Swiss bank Credit Suisse posted a 57 percent rise in first-quarter pre-tax income Wednesday, beating analyst expectations amid an ongoing restructuring plan.
Here are the key first-quarter metrics:
- Net income: 694 million Swiss francs ($707 million), vs. 654 million Swiss francs expected by a Thomson Reuters poll.
- Pre-tax income: 1.1 billion Swiss francs, vs. expected 1 billion Swiss Francs, according to Thomson Reuters.
Switzerland’s second-largest bank reported Wednesday 1.1 billion Swiss francs ($1.1 billion) in first-quarter pre-tax income, underpinned by strong growth in its wealth management-related businesses.
Meanwhile, the bank’s net profit attributable to shareholders came in at 694 million Swiss francs during the first three months of the year. That was a 16 percent rise when compared to the same period last year.
Credit Suisse’s results marked the sixth consecutive quarter of year-on-year profit growth under the guidance of CEO Tidjane Thiam. It was also the highest quarterly adjusted pre-tax income for the last 11 quarters, the bank said.
“We are very pleased with these results, the core of our strategy is to grow the wealth management (business) and the bank has done that in the first quarter,” Tidjane Thiam, chief executive of Credit Suisse, told CNBC’s Geoff Cutmore on Wednesday.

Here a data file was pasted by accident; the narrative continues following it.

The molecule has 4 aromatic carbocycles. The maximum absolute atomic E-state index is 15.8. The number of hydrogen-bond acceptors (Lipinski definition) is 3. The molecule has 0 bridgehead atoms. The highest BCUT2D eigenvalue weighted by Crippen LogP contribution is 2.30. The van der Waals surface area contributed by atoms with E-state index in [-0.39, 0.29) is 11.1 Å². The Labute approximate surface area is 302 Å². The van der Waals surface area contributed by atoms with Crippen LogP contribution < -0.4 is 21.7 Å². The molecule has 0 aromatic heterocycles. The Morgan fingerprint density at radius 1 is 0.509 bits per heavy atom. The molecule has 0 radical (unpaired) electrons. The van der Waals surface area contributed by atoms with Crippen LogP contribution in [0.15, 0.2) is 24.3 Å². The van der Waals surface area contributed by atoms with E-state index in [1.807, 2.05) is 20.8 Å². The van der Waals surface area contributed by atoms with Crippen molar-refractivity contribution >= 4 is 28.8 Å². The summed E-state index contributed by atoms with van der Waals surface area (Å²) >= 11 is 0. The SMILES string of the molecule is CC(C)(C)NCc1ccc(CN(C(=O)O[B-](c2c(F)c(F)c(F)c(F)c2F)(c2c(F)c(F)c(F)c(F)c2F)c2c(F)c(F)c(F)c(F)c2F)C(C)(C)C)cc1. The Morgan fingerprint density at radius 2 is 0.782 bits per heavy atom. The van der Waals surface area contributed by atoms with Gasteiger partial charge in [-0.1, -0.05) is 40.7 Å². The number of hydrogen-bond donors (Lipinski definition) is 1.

The bank is currently nearing the end of its three-year restructuring program. Thiam has led an ongoing effort to try to settle any outstanding legal cases and prioritize the lender’s wealth management business over investment banking.
He added the bank’s recent reforms had “completely transformed the earnings profile of the company.” And with just three quarters to go before the bank’s streamlining process is complete, Thiam said he was “extremely pleased” with the progress so far.
Although Credit Suisse’s earnings picked up significantly over the first three months of the year, the lender still lagged behind its main domestic rival. UBS, Switzerland’s largest bank, posted quarterly net profit of 1.5 billion Swiss francs on Monday.
Credit Suisse’s common equity tier 1 capital ratio — a key measure of balance sheet strength — edged up to 12.9 percent from 12.8 percent when compared to the previous quarter.
When asked to what extent the bank’s latest figures were a good response to recent criticism of his leadership, Thiam replied: “It is for the market to decide. I work hard and produce the numbers and we will see what the market thinks.”
Shares of Credit Suisse were trading over 3 percent higher during mid-morning deals on Wednesday morning.